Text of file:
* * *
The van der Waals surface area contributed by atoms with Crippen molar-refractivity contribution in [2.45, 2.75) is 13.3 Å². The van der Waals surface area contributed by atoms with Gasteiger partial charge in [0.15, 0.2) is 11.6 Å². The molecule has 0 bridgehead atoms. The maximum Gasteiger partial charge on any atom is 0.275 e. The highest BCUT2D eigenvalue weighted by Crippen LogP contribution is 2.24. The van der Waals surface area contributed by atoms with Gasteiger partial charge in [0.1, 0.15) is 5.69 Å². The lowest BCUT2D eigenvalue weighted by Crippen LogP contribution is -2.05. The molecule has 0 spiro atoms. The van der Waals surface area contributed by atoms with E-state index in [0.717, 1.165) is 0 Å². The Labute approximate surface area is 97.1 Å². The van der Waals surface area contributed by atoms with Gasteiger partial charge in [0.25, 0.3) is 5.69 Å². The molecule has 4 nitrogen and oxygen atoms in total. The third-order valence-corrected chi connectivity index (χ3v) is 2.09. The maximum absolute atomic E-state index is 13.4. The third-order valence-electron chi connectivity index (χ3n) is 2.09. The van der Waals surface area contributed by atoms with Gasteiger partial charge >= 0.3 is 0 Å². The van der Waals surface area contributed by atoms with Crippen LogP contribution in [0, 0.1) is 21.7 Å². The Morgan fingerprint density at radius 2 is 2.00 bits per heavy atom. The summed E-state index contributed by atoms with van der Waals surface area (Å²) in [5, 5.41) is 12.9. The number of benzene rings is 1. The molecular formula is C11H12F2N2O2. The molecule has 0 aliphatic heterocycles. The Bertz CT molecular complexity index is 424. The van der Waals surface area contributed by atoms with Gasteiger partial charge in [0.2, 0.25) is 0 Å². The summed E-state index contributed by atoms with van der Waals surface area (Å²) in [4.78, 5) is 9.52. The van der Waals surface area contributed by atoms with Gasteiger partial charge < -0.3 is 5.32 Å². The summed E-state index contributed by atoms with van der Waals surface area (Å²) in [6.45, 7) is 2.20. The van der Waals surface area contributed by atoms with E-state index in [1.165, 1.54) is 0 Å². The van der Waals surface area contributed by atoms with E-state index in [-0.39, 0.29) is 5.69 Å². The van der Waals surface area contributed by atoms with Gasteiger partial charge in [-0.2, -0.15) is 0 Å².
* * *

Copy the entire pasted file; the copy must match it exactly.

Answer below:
The van der Waals surface area contributed by atoms with Crippen molar-refractivity contribution in [2.45, 2.75) is 13.3 Å². The van der Waals surface area contributed by atoms with Gasteiger partial charge in [0.15, 0.2) is 11.6 Å². The molecule has 0 bridgehead atoms. The maximum Gasteiger partial charge on any atom is 0.275 e. The highest BCUT2D eigenvalue weighted by Crippen LogP contribution is 2.24. The van der Waals surface area contributed by atoms with Gasteiger partial charge in [0.1, 0.15) is 5.69 Å². The lowest BCUT2D eigenvalue weighted by Crippen LogP contribution is -2.05. The molecule has 0 spiro atoms. The van der Waals surface area contributed by atoms with E-state index in [0.717, 1.165) is 0 Å². The Labute approximate surface area is 97.1 Å². The van der Waals surface area contributed by atoms with Gasteiger partial charge in [0.25, 0.3) is 5.69 Å². The molecule has 4 nitrogen and oxygen atoms in total. The third-order valence-corrected chi connectivity index (χ3v) is 2.09. The maximum absolute atomic E-state index is 13.4. The third-order valence-electron chi connectivity index (χ3n) is 2.09. The van der Waals surface area contributed by atoms with Gasteiger partial charge >= 0.3 is 0 Å². The van der Waals surface area contributed by atoms with Crippen LogP contribution in [0, 0.1) is 21.7 Å². The Morgan fingerprint density at radius 2 is 2.00 bits per heavy atom. The summed E-state index contributed by atoms with van der Waals surface area (Å²) in [5, 5.41) is 12.9. The number of benzene rings is 1. The molecular formula is C11H12F2N2O2. The molecule has 0 aliphatic heterocycles. The Bertz CT molecular complexity index is 424. The van der Waals surface area contributed by atoms with Gasteiger partial charge in [0.2, 0.25) is 0 Å². The summed E-state index contributed by atoms with van der Waals surface area (Å²) in [4.78, 5) is 9.52. The van der Waals surface area contributed by atoms with Gasteiger partial charge < -0.3 is 5.32 Å². The summed E-state index contributed by atoms with van der Waals surface area (Å²) in [6.45, 7) is 2.20. The van der Waals surface area contributed by atoms with E-state index in [1.165, 1.54) is 0 Å². The van der Waals surface area contributed by atoms with E-state index in [-0.39, 0.29) is 5.69 Å². The van der Waals surface area contributed by atoms with Gasteiger partial charge in [-0.2, -0.15) is 0 Å².